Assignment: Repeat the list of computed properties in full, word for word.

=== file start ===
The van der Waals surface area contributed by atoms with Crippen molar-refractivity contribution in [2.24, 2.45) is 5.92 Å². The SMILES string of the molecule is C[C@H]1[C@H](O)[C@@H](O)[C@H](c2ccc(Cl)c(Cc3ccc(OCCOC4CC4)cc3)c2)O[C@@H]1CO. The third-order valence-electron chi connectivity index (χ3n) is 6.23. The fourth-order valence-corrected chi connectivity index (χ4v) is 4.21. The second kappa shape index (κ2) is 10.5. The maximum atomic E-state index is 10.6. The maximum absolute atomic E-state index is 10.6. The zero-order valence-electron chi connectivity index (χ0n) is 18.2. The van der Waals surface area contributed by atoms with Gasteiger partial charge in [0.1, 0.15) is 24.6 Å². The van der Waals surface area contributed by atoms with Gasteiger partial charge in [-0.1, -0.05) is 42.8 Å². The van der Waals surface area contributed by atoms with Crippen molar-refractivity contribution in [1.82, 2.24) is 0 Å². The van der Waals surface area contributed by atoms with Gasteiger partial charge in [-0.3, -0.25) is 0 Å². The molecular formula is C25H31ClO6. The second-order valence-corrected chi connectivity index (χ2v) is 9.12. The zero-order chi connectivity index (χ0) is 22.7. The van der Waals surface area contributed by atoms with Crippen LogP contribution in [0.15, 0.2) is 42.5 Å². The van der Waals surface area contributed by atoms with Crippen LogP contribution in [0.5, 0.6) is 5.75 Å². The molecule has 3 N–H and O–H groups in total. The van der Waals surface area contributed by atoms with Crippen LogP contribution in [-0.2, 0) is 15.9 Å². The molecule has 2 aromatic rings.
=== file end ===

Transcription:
The van der Waals surface area contributed by atoms with Crippen molar-refractivity contribution in [2.24, 2.45) is 5.92 Å². The SMILES string of the molecule is C[C@H]1[C@H](O)[C@@H](O)[C@H](c2ccc(Cl)c(Cc3ccc(OCCOC4CC4)cc3)c2)O[C@@H]1CO. The third-order valence-electron chi connectivity index (χ3n) is 6.23. The fourth-order valence-corrected chi connectivity index (χ4v) is 4.21. The second kappa shape index (κ2) is 10.5. The maximum atomic E-state index is 10.6. The maximum absolute atomic E-state index is 10.6. The zero-order valence-electron chi connectivity index (χ0n) is 18.2. The van der Waals surface area contributed by atoms with Gasteiger partial charge in [0.1, 0.15) is 24.6 Å². The van der Waals surface area contributed by atoms with Gasteiger partial charge in [-0.1, -0.05) is 42.8 Å². The van der Waals surface area contributed by atoms with Crippen molar-refractivity contribution in [1.82, 2.24) is 0 Å². The van der Waals surface area contributed by atoms with Gasteiger partial charge in [-0.3, -0.25) is 0 Å². The molecular formula is C25H31ClO6. The second-order valence-corrected chi connectivity index (χ2v) is 9.12. The zero-order chi connectivity index (χ0) is 22.7. The van der Waals surface area contributed by atoms with Crippen LogP contribution in [0.15, 0.2) is 42.5 Å². The van der Waals surface area contributed by atoms with Crippen LogP contribution in [0.5, 0.6) is 5.75 Å². The molecule has 3 N–H and O–H groups in total. The van der Waals surface area contributed by atoms with Crippen LogP contribution in [-0.2, 0) is 15.9 Å². The molecule has 2 aromatic rings.